Unfortunately, I didn’t connect as much to Mamaru, and would’ve preferred to have other POV characters, such as Misaki’s husband, Takeru. Takeru had a lot of valuable insight to add to the story and although we did get one chapter from his perspective, he should’ve been introduced as a main POV character earlier on. Takeru was a mysterious character during first half, but towards the end more was revealed about his character and he really grew on me. His relationship with Misaki was so interesting and their dynamic was one of my favourite aspects of the book. The focus on these two as individuals and a couple is what made the second half work so well for me.

The family dynamics between the Matsuda’s was another strong point of the book. Misaki’s relationships with her children, her husband and her sister-in-law, Setsuko. The female solidarity and sisterhood between Misaki and Setsuko was a refreshing break from the dreariness of the story. Their scenes were always coloured with love, support and compassion. Generally, I really liked the portrayal of community and family.

Concluding thoughts

The Sword of Kaigen is a strong high-fantasy standalone with detailed worldbuilding, an interesting magic system and well written characters. Although the plot itself wasn’t captivating, the characters relationships and development propelled me forward with the story, even during the lulls in pacing. Some more detail could’ve added to the richness of the world and helped me to feel more invested in the plot, but the shift in focus to the characters and their relationships in the second half made up for my lack of enjoyment in the first half. The writing style was succinct and meticulous, connecting me to the characters and setting. My favourite part of the book was Misaki and the relationships she had with her family. Misaki has immediately jumped onto my list of all time favourite female characters. Her relationship was her husband was a fascinating examination of a loveless, toxic marriage and was a unique and refreshing take from the usual romances that are in fantasy. I did go into reading this book with high expectations and not all of them were met, but it was an enjoyable read overall and I would highly recommend it for fantasy readers.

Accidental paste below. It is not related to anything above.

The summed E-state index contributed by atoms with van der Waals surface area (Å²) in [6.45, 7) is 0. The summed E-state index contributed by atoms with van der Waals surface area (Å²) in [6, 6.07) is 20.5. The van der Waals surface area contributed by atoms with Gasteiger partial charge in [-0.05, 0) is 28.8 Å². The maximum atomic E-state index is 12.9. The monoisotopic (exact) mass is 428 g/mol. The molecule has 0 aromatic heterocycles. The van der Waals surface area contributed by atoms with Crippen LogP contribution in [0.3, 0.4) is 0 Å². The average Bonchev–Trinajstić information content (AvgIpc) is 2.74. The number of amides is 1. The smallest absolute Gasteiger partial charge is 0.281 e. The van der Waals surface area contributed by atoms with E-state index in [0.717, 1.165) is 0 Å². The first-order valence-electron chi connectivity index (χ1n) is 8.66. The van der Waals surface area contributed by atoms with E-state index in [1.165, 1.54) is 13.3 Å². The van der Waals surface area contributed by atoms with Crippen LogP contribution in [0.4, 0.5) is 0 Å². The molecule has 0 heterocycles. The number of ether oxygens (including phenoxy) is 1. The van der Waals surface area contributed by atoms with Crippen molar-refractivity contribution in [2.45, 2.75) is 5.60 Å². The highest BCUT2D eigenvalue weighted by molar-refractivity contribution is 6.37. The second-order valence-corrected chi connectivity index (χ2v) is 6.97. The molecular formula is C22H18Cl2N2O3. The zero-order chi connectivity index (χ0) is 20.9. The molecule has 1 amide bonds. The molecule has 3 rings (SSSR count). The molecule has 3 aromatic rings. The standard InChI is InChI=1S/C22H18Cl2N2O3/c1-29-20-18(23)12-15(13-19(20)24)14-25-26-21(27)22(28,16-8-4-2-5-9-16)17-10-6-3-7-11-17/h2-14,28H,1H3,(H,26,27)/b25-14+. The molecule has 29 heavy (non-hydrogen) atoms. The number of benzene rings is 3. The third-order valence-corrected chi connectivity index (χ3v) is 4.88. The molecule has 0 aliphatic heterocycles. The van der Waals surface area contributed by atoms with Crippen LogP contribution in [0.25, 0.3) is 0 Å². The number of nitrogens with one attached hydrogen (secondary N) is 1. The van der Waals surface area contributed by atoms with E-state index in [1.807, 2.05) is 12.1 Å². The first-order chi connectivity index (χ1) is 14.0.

I’d recommend The Sword of Kaigen if:

You’re looking for an Asian inspired, military, fantasy standalone that gives you The Poppy War vibes, has high emotional stakes, a depressive tone and a complex female warrior character.

Have you read The Sword of Kaigen or are you planning to read it? Let me know in the comments!

Stay safe, my lovelies and keep reading.

The First Law Trilogy – Book Series Review

✨ Spoiler Free ✨

Overall rating: ⭐⭐⭐⭐

Author: Joe Abercrombie
Genre: Fantasy
Books: #1 The Blade Itself; #2 Before They are Hanged; #3 Last Argument of Kings
Publication year: 2006-2008
Audience: 18+
Content warnings: War, graphic violence and injuries, torture, mutilation, gore, death, trauma, misogyny, kidnapping, imprisonment, explicit sexual scenes, rape. Since this trilogy is grimdark it contains lots of dark themes so there may be some I’ve missed from this list.